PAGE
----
I tried the Purex Complete Crystals in three different ways:  in a load of laundry that was hung on the line, in a load of laundry that included towels, and in a third load that was dried in the dryer without a dryer sheet.  While I didn't notice any difference in softness vs. using a dryer sheet with the laundry, the big difference came when I took the clothes outside.  The line-dried load was much softer than my usual results from line-drying.

Purex Complete Crystals come in three scents.  I tried the Fresh Spring Waters scent.  My husband and I both thought that the scent was quite strong--even after line-drying the clothes.  Normally I use unscented detergent and dryer sheets, so we are not used to scent on our clothing.  My daughter, who loves perfumes of all kinds, thought the scent was terrific.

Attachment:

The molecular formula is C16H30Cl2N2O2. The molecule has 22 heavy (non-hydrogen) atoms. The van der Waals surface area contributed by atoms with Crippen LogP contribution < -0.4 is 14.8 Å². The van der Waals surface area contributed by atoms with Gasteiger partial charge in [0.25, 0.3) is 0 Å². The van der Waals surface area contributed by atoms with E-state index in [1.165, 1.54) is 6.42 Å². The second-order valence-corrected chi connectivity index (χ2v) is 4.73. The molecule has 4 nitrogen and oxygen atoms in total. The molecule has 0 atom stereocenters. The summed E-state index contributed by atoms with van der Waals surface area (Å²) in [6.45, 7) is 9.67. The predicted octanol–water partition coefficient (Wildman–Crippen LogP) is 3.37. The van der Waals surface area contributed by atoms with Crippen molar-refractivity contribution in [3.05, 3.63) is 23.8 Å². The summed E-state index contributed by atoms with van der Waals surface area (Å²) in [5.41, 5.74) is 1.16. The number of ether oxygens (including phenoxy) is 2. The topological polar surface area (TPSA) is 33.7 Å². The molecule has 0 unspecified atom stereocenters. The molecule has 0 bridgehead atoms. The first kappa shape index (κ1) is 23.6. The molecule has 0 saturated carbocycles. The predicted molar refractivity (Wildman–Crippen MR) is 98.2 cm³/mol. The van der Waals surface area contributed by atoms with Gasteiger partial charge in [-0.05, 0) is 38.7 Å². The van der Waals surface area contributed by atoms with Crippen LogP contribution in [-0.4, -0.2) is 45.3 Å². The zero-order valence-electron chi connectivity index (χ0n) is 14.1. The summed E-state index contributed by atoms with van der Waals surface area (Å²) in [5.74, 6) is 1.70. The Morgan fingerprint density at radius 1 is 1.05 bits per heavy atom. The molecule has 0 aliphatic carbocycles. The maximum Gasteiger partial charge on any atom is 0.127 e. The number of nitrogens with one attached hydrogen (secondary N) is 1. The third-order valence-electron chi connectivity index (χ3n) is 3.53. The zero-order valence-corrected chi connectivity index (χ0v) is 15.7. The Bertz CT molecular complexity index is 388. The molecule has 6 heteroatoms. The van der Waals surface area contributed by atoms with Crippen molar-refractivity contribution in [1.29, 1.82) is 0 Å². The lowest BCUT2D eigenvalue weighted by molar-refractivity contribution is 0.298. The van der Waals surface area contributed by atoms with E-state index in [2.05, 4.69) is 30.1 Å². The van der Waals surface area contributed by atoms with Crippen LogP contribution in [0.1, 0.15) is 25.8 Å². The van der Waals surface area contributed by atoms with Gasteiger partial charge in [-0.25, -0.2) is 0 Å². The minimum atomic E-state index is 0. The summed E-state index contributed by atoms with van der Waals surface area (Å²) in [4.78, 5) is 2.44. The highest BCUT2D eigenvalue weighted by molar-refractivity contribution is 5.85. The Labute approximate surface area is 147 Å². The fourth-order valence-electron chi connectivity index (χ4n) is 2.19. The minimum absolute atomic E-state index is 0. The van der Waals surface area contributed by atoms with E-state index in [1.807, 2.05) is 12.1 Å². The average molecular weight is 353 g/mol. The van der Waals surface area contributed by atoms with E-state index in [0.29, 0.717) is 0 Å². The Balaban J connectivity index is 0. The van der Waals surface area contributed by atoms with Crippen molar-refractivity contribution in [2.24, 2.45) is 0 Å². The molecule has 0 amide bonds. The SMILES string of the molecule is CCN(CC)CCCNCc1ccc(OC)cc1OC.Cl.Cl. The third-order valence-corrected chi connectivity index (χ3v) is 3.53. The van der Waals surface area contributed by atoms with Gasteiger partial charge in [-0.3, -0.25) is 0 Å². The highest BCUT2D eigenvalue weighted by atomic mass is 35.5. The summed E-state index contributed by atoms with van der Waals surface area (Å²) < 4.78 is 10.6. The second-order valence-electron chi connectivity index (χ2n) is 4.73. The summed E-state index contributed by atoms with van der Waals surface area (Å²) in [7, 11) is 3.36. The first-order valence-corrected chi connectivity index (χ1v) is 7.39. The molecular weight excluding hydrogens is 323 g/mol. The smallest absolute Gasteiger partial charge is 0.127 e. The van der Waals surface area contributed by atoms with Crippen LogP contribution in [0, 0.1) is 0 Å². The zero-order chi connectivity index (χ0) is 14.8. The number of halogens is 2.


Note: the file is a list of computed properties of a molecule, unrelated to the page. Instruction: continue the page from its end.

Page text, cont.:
To learn more about Purex Complete Crystals and how they work, visit the Purex website.

I reviewed this product as part of the Purex Insider Program. I received a product sample and a coupon for a free full-size product as the sole compensation for my review.